reunion. >> reporter: this rocky beach is where the wreckage was found. police walk its length. and watch from the sky, perhaps there's more to find. the workers discovered the debris while cleaning the beach. now he thinks the bottle made in indonesia could be another clue - he's taking it to police. >> i have 30 workers. every morning we will check the sea and if we find something, we'll call the police. >> the discovery of wreckage made the small island in the indian ocean an important place in the search for the missing malaysia airlines flight mh370. a flight that disappeared from radar while en route from kuala lumpur to beijing. aviation experts saw the footage, saying the codes show it's from the wing of a 777. the man who found it is
relieved. >>. if it's from the plane, i'm happy for the families now they know for sure. the wreckage is wrapped for france. it may not be revealed while the plane changed course or anything about what happened on board. it firmed they are looking in the right place. >> looking out of the vast indian ocean it's a miracle any debris made to this far. if it's from mh370 it could be the only part found. now the beech is attracting locals watching and speculate. the wreckage may reveal some answers, but the mystery is far from solved. jooch for lots more coming up
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called division 30 palestinian president mahmoud abbas says he'll ask the international criminal court to investigate the killing of an 18 month old baby. the boy died in an arson attack blamed on israeli settlers. talks to secure a free trade deal intended with no agreement. ministers from 12 countries negotiated the trans-pacific partnership in hawaii. britain's prime minister drew up plans to tackle the migrant crisis in the french city of calais. 3,000 migrants are living in the camps, and are making attempts to cross into britain through the channel tunnel. barnaby phillips reports. >> reporter: they got through. migrants cling to the top of a lori as it clings to the channel. it is causing roads to clog up. bad news for the british economy and anyone hoping to cross to france. so the british prime minister is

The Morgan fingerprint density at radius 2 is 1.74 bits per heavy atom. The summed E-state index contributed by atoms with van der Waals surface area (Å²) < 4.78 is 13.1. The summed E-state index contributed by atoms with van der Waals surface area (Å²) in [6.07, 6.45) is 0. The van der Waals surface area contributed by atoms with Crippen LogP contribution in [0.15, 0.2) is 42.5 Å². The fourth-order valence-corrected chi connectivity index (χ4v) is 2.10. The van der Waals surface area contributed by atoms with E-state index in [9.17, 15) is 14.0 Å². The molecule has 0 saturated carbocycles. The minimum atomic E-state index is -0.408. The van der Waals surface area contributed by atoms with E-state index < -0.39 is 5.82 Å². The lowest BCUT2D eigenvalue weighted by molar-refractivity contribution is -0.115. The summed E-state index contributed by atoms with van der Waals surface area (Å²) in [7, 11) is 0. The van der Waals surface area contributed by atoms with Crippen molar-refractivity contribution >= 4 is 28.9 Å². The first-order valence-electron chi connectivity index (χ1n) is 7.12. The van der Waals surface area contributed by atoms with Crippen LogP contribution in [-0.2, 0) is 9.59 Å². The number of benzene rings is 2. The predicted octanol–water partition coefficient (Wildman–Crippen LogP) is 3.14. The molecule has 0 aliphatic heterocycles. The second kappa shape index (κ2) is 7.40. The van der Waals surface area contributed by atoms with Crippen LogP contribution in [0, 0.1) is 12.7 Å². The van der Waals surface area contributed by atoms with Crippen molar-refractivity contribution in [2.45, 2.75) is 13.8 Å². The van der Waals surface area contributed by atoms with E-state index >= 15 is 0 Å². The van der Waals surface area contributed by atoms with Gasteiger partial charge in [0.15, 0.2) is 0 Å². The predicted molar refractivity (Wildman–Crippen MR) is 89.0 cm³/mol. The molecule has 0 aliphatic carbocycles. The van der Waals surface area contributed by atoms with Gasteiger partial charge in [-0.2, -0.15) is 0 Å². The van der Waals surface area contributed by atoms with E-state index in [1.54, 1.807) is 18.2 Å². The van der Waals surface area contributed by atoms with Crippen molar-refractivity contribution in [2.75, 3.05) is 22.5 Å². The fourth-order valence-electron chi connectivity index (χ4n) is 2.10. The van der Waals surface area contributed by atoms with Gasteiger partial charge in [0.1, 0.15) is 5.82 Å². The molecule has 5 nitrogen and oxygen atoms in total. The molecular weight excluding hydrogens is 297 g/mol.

under pressure. >> we'll take action across the board. starting with helping the french on their side of the border we are going to put in fencing, resources, more sniffer dog teams and assistance in any way they can, in terms of resources. >> over in calais the situation is complicated by the french ferry workers. they are on strike blocking roads into the port. meanwhile, more chaotic scenes as migrants in calais succeeded in getting around security. they dashed towards the terminal. it's these pictures that alarmed people in britain, but the numbers of migrants trying to get into britain, a few thousand are small, given how many are going elsewhere in europe. >> what we are seeing is that a symptom of the fact that the world is in a grip the worst refugee crisis since the world
war ii. a vast majority are hosted by the world's poorest countries. a small proportion is risking their lives crossing the mediterranean. a tiny proportion are trying to reach the u.k. . >> europe's politicians are in a quanedry. desperate people deserve compassion. politicians are not sure of their own electorates. it's shaping up to be a long safe summer hungary says its immigration problem reached unprecedented levels. it's building a 4-meter high fence along the border with serbia for a political block that has been critical the european union is looking good at closing itself off. this appears to be the start of a fence, shutting down access to the e.u. apt its border between